Monday, January 3, 2011

These Guys Want to Run Health Care?

CNN reports that garbage pick up in the public sector-and-Wall Street dominated Big Apple has scarcely resumed.  Even legacy media like CNN can't help but observe that:

"This weekend, a city with some of the most tight garbage disposal regulations in the country, looked like a dumpster, with piles of garbage on streets and sidewalks."

Whatever the cause, a publicly run New York Santiation Department (NYSD) once again demonstrates that the public sector cannot do the job.  Pinni Bohm points out that  The Daily News's Juan Gonzalez blames Deputy Mayor Stephen Goldsmith, who is a privatization advocate.  But the NYSD is not privatized, so the Daily News once more illustrates the old proverb: take reason and sanity away from a blogger and you get the legacy media.  In order to blame privatization for the problems, first the NYSD would have had to have been privatized.  Gonzalez lacks the reason and sanity necessary to put the blame where it belongs:  on the incompetently run public sector which has sucked New York dry for 15 decades (yes, Juan, government bloat and incompetence in New York go back that far).

New York must make up its mind.  Either  (1) continue to pay 40% wage premiums to under-worked, unproductive and incompetent  public sector unions or (2) become competitive.  Privatization is a workable method of accomplishing (2).   But blaming privatization for the incompetence of a non-privatized public sector-run SD is, to put it plainly, BS.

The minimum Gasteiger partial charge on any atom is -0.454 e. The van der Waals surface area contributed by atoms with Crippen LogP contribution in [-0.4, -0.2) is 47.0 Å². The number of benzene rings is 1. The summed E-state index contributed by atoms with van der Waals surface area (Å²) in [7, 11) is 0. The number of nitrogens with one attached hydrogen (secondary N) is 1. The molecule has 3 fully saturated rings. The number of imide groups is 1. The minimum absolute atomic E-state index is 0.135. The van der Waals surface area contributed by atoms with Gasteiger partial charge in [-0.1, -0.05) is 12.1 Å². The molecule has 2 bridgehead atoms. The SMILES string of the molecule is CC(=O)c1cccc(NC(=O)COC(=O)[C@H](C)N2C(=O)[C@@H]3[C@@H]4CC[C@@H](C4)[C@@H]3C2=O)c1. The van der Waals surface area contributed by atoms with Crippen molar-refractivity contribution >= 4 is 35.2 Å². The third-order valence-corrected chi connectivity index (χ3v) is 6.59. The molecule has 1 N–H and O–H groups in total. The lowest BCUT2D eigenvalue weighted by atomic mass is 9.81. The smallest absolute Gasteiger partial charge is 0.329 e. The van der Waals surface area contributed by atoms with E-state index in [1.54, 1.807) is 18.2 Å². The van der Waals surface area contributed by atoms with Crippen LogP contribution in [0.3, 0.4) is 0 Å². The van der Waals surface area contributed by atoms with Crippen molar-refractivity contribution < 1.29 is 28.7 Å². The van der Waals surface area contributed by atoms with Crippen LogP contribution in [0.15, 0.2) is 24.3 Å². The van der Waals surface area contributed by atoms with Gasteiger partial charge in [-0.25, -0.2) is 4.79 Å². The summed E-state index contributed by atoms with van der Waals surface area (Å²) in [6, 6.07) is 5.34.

Worse, there have been allegations that the NYSD's middle managers deliberately  told workers to shirk their duties.  These allegations have been made in The New York Post. But The News and Gonzalez choose to chant the excessively staffed NYSD's party line that all workers must be micro-managed or they cannot do their jobs.  Maybe it is Juan Gonzalez who needs additional management.

1 comment:

Pinni said...

I linked to the article to illustrate a few mistakes Bloomberg and Goldsmith made in planning for the blizzard, not for its argument that privatization (whether it happened or not) was one of them. If, for example, Bloomberg chose not to declare a snow emergency the night before the blizzard blew in, then he shares some blame for the cleanup disaster that followed.